26th November 1836

Death of the inspiration for Tarmac

John Loudon McAdam was born in Ayr in September 1756. He is remembered for inventing the process that took his name – macadamisation – which reduced the cost of road building. The process did away with the rock foundations that until then had underpinned major byways in favour of a bed of crushed stone laid directly on the underlying soil.

The crushed stone was put down in at least two layers, with larger stones beneath and smaller stones, of 2cm or less, on top. McAdam settled on the 2cm limit because it was smaller than the width of most carriage wheels which were, at that time, 4cm.

McAdam was adamant that the stones should be broken by hand, rather than crushed by machine, and it is said that workers knew a stone was small enough for the upper layer if they could fit it in their mouth. Once laid, the stone would be compacted and, over time, the road would become ever more stable as it was further pressed down by passing traffic.

A later patent

McAdam didn’t invent Tarmacadam, or tarmac, despite the name, which is derived from the fact that it uses the macadam process to combine small stones with tar and sand. It was patented in 1902, when McAdam had been dead for over 65 years, by Welsh inventor Edgar Hooley. McAdam himself had decreed that, ideally, nothing should be laid on top of the crushed stone used in macadamisation, although this could result in dust being thrown up in dry conditions, and ruts forming in the road by the passage of traffic along similar paths.

Where McAdam’s invention of the macadamisation process had come about through years of careful study and thought, Hooley’s ‘discovery’ of tarmac came out of chance when, on a walk close to an iron works in Derbyshire, he came across a smooth stretch of road. Upon inquiring, he was told that a barrel of tar had been spilled and, in an effort to dry it, slag, used in the smelting process, had been poured over it. Inspired by this happy coincidence, Hooley patented the process of mixing tar and aggregate, which would be laid down on the road surface and pressed flat. He patented his invention and founded the Tar Macadam Syndicate in 1903, which later became Tarmac Group.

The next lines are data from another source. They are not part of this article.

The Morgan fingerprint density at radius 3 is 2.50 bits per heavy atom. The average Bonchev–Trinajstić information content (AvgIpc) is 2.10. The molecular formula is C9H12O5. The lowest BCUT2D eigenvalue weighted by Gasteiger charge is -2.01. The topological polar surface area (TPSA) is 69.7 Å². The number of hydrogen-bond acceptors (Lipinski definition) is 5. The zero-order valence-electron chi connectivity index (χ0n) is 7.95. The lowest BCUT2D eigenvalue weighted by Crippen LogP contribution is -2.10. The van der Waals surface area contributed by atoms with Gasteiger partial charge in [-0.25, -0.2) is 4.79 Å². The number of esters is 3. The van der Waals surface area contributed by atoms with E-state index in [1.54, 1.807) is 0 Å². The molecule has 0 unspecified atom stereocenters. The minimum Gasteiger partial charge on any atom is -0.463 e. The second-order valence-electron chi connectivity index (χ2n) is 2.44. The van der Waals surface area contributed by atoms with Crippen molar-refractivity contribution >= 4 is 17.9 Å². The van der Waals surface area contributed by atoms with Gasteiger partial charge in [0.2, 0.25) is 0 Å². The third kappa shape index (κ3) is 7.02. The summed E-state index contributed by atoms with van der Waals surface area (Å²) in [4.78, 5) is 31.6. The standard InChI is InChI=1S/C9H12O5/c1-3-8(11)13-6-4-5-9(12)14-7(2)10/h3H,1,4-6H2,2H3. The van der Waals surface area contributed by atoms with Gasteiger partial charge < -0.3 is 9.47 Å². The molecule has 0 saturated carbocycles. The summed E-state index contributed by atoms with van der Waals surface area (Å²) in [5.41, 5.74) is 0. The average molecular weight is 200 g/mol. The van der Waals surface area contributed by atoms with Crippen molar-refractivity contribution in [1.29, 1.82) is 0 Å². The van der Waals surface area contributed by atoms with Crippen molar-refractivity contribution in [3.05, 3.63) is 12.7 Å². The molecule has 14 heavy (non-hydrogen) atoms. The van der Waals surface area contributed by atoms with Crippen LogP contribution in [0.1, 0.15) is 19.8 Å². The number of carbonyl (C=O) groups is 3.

John Lound McAdam’s death

Although he had moved first to America, and then to England, where he spent the majority of his working life, John Lound McAdam died in Moffat, Scotland, on 26 November 1836 while returning from a visit. He was 81. In later life he had been offered a knighthood, which he had declined. It was later accepted by one of his sons.

Reporting his death, the Perthshire Courier of 8 December 1836, quoting the Dumfries Courier, noted that “in manner and address, no man could be more agreeable: in place of being a mere roadmaker, he was a man of science generally, conversed most intelligently on almost every subject, kept pace with the advancing knowledge of the age, and composed with all the accuracy of a professed litterateur.”



Other events that occured in November

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